The Kesho Bora Study Group. Triple antiretroviral compared with zidovudine and single-dose nevirapine prophylaxis during pregnancy and breastfeeding for prevention of mother-to-child transmission of HIV-1 (Kesho Bora study): a randomised controlled trial. Lancet Infectious Diseases, Early Online Publication, 14 January 2011.
Breastfeeding accounts for a substantial portion of perinatally transmitted HIV infection, especially from mothers in the later stages of HIV infection. New WHO recommendations call for HIV-infected breastfeeding women, who do not meet clinical or immunologic criteria for initiating antiretroviral therapy (ART), to either give infants daily nevirapine prophylaxis (option A) or to take triple-drug ART, both until one week after exposure to breast milk has ended (option B).(1) Much of the data underlying the option B recommendation came from a poster presentation of results from the Kesho Bora study; final results from this study have now been published and are reviewed here.
To compare two different antiretroviral prophylaxis regimens in women who do not otherwise meet either clinical (WHO stage 4) or immunological (CD4 count >200 cells/µL at the time of the study) for initiating ART.
Randomized controlled trial
HIV-infected antiretroviral-naïve pregnant women with gestations ≤32 weeks were enrolled at five study sites in Burkina Faso, Kenya and South Africa. Women had WHO stage 1, 2 or 3 clinical disease and CD4 counts between 200 and 500 cells/µL. The study was conducted from June 2005 to August 2008.
Women who intended to breastfeed their infants were randomized into two arms: triple antiretroviral prophylaxis (300 mg zidovudine + 150 mg lamivudine + 400 mg lopinavir/100 mg ritonavir twice daily until cessation of breastfeeding (to a maximum of 6.5 months) or a standard regimen (300 mg zidovudine twice daily in the antenatal period, 600 mg zidovudine + 200 mg nevirapine at onset of labor and 300 mg zidovudine + 150 mg lamivudine twice daily for 7 days post partum). All infants, regardless of their mothers' assignment received 0.6 mL of nevirapine at birth and 4 mg/kg of zidovudine twice daily through 7 days of age. Prophylaxis was started between 34 and 36 weeks gestational age. The principal outcome was HIV-free survival at 12 months. The trial was analyzed using the intention to treat method.
Eight hundred twenty-four women were randomized and gave birth to 805 liveborn singleton or, in the case of multiple births, first-born infants. The 412 women randomized to the triple antiretroviral arm were similar to women randomized to the standard prophylaxis arm. Adherence was similar in both groups in the antenatal period. Mothers in the triple antiretroviral group had significantly higher CD4 counts at delivery and at 6 and 12 months and were more than twice as likely to have plasma viral load <300 copies/mL at delivery. The cumulative rate of HIV transmission at six weeks was 3.3% in the triple antiretroviral group compared to 5.0% in the standard prophylaxis group (relative risk reduction 34%) and at 12 months was 5.4% compared to 9.5% (relative risk reduction 43%, p=0.029). The proportion of infants who either became HIV-infected or died by 12 months of age was significantly lower in the triple antiretroviral arm (10.2%) compared to the standard arm (16%, relative risk reduction 36%, p=0.017). This protective effect was most pronounced in infants born to mothers with <350 CD4 cells/µL at delivery. Triple antiretroviral therapy was not associated with significant increases in severe adverse events either in mothers or infants compared to the standard regimen.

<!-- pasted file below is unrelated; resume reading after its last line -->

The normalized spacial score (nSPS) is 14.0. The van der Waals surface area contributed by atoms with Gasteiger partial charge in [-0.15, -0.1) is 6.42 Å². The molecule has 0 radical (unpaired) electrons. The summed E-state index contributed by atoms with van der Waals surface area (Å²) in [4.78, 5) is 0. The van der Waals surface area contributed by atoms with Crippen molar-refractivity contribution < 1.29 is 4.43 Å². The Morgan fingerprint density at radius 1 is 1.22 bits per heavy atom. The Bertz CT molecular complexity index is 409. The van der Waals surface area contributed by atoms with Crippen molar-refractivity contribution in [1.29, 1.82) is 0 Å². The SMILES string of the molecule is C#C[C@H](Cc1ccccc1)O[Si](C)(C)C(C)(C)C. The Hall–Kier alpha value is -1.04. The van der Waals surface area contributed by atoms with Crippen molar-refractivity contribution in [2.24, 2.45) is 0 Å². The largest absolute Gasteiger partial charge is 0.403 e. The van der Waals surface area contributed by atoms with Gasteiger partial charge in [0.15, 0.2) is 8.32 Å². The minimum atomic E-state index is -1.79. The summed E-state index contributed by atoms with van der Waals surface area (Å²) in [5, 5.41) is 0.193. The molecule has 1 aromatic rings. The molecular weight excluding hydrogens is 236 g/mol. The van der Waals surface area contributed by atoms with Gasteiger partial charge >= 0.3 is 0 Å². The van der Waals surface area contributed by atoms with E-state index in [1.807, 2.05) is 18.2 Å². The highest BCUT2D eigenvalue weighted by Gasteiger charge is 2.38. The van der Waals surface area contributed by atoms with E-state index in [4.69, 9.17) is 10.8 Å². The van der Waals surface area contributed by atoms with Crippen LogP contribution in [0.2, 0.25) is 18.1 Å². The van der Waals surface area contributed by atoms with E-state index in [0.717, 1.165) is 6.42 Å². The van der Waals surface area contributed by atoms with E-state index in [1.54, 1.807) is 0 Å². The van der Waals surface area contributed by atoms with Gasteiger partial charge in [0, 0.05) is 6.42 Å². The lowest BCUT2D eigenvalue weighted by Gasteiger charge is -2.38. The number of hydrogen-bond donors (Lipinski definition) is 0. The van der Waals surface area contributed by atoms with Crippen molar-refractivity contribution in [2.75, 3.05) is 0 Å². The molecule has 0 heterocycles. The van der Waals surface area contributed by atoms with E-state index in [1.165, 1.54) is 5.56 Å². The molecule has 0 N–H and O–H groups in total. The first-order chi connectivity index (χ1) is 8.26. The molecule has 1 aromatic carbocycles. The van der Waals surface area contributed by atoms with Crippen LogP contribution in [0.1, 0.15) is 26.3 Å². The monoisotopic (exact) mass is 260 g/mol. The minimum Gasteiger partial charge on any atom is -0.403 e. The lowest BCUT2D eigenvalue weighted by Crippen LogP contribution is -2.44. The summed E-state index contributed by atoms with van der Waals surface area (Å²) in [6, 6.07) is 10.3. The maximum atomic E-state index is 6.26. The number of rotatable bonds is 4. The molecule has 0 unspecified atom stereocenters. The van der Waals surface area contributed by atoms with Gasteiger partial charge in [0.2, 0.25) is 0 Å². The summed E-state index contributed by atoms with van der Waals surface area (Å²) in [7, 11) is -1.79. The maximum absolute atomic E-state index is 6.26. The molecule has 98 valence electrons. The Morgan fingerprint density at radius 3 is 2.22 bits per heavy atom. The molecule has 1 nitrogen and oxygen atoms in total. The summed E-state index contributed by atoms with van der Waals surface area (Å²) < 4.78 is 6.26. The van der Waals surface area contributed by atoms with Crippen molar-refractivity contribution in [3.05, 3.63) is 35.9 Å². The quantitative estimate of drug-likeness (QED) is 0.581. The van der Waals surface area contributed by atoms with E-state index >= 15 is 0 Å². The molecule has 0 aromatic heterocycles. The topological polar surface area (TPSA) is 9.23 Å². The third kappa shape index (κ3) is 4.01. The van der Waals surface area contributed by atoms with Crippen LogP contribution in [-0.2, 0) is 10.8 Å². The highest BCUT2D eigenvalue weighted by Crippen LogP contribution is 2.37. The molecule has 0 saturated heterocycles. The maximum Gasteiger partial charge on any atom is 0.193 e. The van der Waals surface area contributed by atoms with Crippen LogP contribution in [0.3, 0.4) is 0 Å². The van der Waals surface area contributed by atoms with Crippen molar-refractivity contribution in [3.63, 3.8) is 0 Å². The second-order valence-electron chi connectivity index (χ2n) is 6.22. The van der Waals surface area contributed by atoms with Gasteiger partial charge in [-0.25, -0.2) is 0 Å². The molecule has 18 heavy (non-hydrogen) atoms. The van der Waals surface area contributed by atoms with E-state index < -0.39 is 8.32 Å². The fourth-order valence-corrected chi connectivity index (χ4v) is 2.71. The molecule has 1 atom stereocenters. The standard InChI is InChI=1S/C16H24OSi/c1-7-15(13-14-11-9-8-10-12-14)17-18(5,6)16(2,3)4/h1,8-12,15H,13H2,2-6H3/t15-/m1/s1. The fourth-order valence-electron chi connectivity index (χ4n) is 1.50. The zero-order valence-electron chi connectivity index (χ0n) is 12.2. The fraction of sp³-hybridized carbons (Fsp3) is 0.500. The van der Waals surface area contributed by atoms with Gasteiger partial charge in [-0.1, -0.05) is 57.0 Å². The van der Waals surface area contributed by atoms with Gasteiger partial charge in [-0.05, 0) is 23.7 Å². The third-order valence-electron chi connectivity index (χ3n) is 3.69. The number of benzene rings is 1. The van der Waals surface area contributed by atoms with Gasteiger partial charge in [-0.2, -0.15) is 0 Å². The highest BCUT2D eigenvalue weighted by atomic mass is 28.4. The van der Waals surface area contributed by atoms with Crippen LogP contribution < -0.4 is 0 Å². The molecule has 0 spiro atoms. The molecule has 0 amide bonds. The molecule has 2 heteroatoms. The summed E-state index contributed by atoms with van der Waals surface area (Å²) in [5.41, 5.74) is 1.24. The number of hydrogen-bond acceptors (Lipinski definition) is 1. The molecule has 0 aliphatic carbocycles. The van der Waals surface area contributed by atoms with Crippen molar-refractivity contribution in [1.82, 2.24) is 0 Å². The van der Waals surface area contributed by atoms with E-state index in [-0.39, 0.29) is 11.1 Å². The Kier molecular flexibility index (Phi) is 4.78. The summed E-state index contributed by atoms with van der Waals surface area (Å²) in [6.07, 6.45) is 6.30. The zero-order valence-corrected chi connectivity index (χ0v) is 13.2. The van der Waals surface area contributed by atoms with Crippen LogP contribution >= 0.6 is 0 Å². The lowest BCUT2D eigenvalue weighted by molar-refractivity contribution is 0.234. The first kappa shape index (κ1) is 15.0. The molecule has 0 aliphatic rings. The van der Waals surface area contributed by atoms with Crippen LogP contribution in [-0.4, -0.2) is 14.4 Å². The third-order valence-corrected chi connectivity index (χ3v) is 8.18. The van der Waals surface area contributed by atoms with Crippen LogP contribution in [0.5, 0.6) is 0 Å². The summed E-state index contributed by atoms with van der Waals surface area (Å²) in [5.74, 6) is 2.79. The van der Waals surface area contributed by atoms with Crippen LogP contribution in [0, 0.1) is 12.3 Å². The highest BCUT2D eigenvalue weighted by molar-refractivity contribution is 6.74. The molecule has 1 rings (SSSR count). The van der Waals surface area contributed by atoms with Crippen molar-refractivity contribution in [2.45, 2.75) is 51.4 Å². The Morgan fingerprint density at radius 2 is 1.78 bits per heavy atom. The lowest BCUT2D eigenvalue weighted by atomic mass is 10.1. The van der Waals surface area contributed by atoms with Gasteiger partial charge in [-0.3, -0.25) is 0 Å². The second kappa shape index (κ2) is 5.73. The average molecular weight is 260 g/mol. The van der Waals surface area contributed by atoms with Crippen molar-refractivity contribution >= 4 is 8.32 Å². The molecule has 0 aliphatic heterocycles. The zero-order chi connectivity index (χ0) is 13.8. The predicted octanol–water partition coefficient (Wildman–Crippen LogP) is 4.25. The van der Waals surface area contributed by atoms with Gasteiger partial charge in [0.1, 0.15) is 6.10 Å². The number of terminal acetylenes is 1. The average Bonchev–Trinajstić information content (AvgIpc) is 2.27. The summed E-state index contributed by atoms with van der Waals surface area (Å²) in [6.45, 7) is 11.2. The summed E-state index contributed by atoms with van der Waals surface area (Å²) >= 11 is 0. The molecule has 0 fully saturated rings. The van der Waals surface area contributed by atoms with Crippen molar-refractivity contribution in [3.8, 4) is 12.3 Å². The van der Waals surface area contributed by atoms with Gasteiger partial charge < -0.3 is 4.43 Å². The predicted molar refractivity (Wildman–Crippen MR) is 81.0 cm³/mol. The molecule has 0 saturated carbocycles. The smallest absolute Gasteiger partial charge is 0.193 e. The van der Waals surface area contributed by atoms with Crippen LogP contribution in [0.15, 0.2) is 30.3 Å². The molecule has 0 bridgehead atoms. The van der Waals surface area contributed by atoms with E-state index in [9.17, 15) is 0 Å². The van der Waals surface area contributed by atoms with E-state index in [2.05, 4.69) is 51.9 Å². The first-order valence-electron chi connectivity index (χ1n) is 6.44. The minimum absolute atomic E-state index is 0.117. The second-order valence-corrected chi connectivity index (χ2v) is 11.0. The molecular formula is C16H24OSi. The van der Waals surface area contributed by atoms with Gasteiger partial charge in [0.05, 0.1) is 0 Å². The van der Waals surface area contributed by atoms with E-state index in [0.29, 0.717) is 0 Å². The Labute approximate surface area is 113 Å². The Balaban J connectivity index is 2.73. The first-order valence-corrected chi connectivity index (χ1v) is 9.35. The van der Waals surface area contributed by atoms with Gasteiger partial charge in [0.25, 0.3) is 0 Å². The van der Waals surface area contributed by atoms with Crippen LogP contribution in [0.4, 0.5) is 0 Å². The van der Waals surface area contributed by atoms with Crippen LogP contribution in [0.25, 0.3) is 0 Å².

The investigators concluded that giving mothers, who were not otherwise eligible for ART, triple antiretroviral prophylaxis from 34-36 weeks gestation through the end of breast feeding resulted in 43% less transmission of HIV compared to a standard zidovudine plus nevirapine regimen in which mothers and infants did not receive antiretrovirals beyond 7 days post-partum. Moreover, triple antiretroviral therapy was not associated with higher numbers of severe adverse events than standard therapy.
This was an excellent trial. Using Cochrane Collaboration criteria for rating randomized controlled trials, the Kesho Bora trial has a very low risk of bias.
Breastfeeding is an exceptionally important factor in infant and child survival but is a source of additional HIV transmission after the immediate post-partum period. As a consequence, WHO now recommends antiretroviral prophylaxis during the entire breastfeeding period for HIV-infected women who elect to breast feed. Notably, the most profound protective effects of the triple antiretroviral regimen occurred in women with <350 CD4 cells/µL, a group for whom WHO now recommends initiating ART. Estimates of benefit from this study are better than those found an earlier triple-drug antiretroviral prophylaxis study conducted in Malawi.(2) This earlier study, however, did not commence triple-drug prophylaxis until after delivery, likely failing to prevent some intrapartum transmission. Data from the Kesho Bora strongly support WHO recommendations for prevention of mother-to-child transmission during the breastfeeding period (option B).
- World Health Organization. Antiretroviral drugs for treating pregnant women and preventing HIV infection in infants: towards universal access. Recommendations for a public health approach (2010 version). Geneva: World Health Organization, 2010.
- Chasela C, Hudgens M, Jamieson D, et al. Maternal or infant antiretroviral drugs to reduce HIV-1 transmission. N Engl J Med 2010; 362: 2271-81.